By: Stephen Elkind
When we are observed, we modify our behavior. Indeed, “merely hanging up posters of staring human eyes is enough to significantly change people’s behavior.” When you are observed, you act differently than when you are alone. You are more likely, when shopping for example, to purchase the more expensive brand if there are other customers in the store. But what happens when you are observed indirectly? What happens when you are observed by your government? And what happens when that observation tracks your location over an arbitrary time period and is never deleted?!?
Automatic License Plate Reader (ALPR) systems are cameras mounted on stationary objects or moving cars. The cameras are programmed to take photos of every license plate encountered, capturing the location and time data of thousands of cars per minute. Aggregated, the information collected by ALPR systems paints a clear picture of your daily conduct, and “can be used as a kind of mass, warrantless tracking system.” These systems are becoming cheaper and therefore more popular among law enforcement agencies. What’s worse is that limiting the retention time of the data seems to be the exception rather than the norm, meaning your local police will remember your trip to the store for years to come.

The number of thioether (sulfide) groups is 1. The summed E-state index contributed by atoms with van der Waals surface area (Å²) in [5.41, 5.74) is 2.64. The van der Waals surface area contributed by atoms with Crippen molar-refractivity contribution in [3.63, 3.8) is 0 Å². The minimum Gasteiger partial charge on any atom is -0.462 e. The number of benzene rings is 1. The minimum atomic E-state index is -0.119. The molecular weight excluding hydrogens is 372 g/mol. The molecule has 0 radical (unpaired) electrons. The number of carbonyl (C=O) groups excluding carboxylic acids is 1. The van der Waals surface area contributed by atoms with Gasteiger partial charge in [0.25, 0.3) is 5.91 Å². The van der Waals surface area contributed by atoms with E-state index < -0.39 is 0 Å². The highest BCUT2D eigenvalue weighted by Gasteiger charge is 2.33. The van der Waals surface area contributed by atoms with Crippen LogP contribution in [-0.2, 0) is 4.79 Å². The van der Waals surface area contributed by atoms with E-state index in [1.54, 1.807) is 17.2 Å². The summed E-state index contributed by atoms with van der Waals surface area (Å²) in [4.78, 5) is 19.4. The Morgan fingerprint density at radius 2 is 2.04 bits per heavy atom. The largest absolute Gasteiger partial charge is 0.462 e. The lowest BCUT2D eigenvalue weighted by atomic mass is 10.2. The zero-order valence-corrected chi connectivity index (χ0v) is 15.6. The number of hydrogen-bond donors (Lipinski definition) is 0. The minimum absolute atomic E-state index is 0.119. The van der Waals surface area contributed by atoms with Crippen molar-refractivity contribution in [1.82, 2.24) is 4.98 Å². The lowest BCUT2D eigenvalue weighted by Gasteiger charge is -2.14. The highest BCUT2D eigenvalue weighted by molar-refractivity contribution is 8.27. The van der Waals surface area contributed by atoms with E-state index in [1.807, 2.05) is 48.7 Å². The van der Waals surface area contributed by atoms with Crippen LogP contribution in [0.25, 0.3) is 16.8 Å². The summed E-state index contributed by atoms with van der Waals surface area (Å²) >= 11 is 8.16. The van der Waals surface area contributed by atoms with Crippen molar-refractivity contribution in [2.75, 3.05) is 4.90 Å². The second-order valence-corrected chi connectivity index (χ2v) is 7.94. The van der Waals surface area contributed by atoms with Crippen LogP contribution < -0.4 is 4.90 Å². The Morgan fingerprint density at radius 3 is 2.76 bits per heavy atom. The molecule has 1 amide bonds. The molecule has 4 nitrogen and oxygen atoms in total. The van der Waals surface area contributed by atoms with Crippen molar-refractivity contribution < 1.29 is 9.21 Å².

But people don’t just go to the grocery store and back. They stop at a bar (a gay bar?) they go to a place of worship, they visit with friends, lovers, family, and much more. In United States v. Jones, a case that went up before the Supreme Court in 2011, the Council on American-Islamic Relations (CAIR) filed an amicus brief. They argue, “[A]necdotal evidence demonstrates that surveillance of mosque attendance has significantly chilled Muslims’ willingness to congregate at their houses of worship” after 9/11. Police cars, equipped with ALPR systems, driving through mosque parking lots is an increase in surveillance that would lead directly to a decrease in mosque attendance and even Muslim charitable donations. Simply put, ALPR surveillance chills associational activity, “particularly for those who are members of, or associate with members of, religious and political minority groups.”
If associational activity is valuable, which it most certainly is, and police insist on using ALPRs, which they most certainly do, then a balance must be struck. Police cars with high-powered cameras constantly capturing the comings and goings of each and every vehicle must adopt strict retention time limitations or somehow ensure that the harms articulated by CAIR aren’t further perpetrated. Otherwise, the icy gaze of big brother will continue to freeze important associational activity of law abiding citizens.